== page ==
Credit quality stabilising, but recovery will be slow, finds Crisil study

15 October 2009: A study by CRISIL finds that Indian companies’ credit quality is beginning to stabilise, after being in virtual free fall for 2008-09 (refers to financial year, April 1 to March 31). CRISIL’s Modified Credit Ratio (MCR) has increased to 0.88 for the first half of 2009-10, after dropping to a nine-year low of 0.86 in 2008-09. Companies have easier access to funds, as a result of the government’s fiscal and monetary easing, and positive stock market conditions; in addition, lower commodity prices have led to lower working capital requirements.

In CRISIL’s opinion, however, a recovery in credit quality will at best be gradual, and may not necessarily be smooth. According to Mr. Raman Uberoi, Senior Director, CRISIL, “There are signs that both the monetary and fiscal easing and the lower commodity prices are temporary. Additionally, unlike in the late 1990s, we see no prospect of a sudden and sustained upturn in economic conditions to lift corporate performance. We can therefore rule out a sudden jump in MCR of the kind we saw in 1999-2000, when MCR rose to 0.92 from 0.61.”

In the first half of 2009-10, about 5.9 per cent of the average outstanding ratings were downgraded; this compares with a figure of 7.1 per cent in the immediately preceding six months. Similarly, about 1.3 per cent of the average outstanding ratings were upgraded in the first half of 2009-10, as compared with only 0.2 per cent in the second half of 2008-09. The sharpest change in rating performance was in the financial services sector, which saw 4 downgrades and 8 upgrades in the first half of 2009-10, as opposed to 14 downgrades and no upgrades in the preceding six months.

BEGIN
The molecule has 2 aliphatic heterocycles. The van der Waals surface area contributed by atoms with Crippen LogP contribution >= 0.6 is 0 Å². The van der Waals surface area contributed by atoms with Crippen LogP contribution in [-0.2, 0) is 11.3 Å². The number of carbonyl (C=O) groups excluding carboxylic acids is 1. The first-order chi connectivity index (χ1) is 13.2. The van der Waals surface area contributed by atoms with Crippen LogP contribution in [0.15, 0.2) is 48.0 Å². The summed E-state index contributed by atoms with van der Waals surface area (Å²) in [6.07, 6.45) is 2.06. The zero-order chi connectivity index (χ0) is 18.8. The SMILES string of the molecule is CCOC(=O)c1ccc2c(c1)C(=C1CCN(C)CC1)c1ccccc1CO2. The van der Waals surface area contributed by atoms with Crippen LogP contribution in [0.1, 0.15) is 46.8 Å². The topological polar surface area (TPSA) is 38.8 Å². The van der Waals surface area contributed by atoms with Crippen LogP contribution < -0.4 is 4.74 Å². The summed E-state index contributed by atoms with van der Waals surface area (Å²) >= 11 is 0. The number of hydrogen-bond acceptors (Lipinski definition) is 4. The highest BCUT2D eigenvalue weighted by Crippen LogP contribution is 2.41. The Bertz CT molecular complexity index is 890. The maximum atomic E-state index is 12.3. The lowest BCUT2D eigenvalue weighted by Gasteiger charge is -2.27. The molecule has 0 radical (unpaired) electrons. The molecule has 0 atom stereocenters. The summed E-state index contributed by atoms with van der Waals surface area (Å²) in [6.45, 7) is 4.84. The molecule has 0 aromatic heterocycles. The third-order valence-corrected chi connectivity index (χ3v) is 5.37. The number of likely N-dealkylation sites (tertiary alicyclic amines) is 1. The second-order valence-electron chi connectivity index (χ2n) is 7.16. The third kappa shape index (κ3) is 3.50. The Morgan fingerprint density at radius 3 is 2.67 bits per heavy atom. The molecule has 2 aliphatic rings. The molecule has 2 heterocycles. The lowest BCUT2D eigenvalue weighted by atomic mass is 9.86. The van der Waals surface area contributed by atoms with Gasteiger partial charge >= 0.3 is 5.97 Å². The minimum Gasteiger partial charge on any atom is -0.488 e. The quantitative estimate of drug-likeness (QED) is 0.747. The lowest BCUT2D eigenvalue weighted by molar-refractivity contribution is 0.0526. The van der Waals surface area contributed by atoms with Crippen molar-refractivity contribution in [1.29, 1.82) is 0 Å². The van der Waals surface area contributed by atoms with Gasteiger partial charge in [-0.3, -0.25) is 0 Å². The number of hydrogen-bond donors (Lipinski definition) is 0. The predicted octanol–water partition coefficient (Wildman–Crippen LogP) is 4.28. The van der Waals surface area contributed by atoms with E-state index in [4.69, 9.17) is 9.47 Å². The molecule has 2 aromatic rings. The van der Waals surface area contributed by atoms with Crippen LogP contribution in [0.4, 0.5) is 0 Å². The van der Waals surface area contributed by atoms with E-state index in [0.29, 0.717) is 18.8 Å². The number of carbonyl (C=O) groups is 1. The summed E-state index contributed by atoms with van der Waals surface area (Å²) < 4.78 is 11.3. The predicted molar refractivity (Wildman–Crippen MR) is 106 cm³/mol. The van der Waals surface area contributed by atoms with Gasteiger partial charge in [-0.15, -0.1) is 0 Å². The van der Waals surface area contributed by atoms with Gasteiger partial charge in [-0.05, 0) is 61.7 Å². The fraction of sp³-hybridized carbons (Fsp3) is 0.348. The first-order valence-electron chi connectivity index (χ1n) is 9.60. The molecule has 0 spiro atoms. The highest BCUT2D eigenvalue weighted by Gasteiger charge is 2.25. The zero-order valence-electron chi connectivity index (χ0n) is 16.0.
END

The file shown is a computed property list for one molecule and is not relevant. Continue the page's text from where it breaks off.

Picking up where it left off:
Fiscal and monetary authorities have begun to explore an exit from the present supportive stance. The timing and extent of these measures is likely to have a significant bearing on the pace and extent of economic recovery after the current phase of stabilisation. The return of stability to the global economy has also meant that commodity prices have retraced 25 to 35 per cent of their decline from the peak levels of mid-2008.

According to Mr. Ajay Dwivedi, Director, CRISIL Ratings, “Access to funds has eased considerably, but there is significant uncertainty with respect to exchange rates and consumer demand. Large exchange rate movements can hit export-dependent sectors hard, and domestic demand can be affected by rising prices in general and food prices in particular. We also note that the Reserve Bank of India’s window for restructuring of bank assets helped many companies avoid distress over the last 12 months. Looking ahead, we see a long and bumpy road for recovery in corporate credit quality.”

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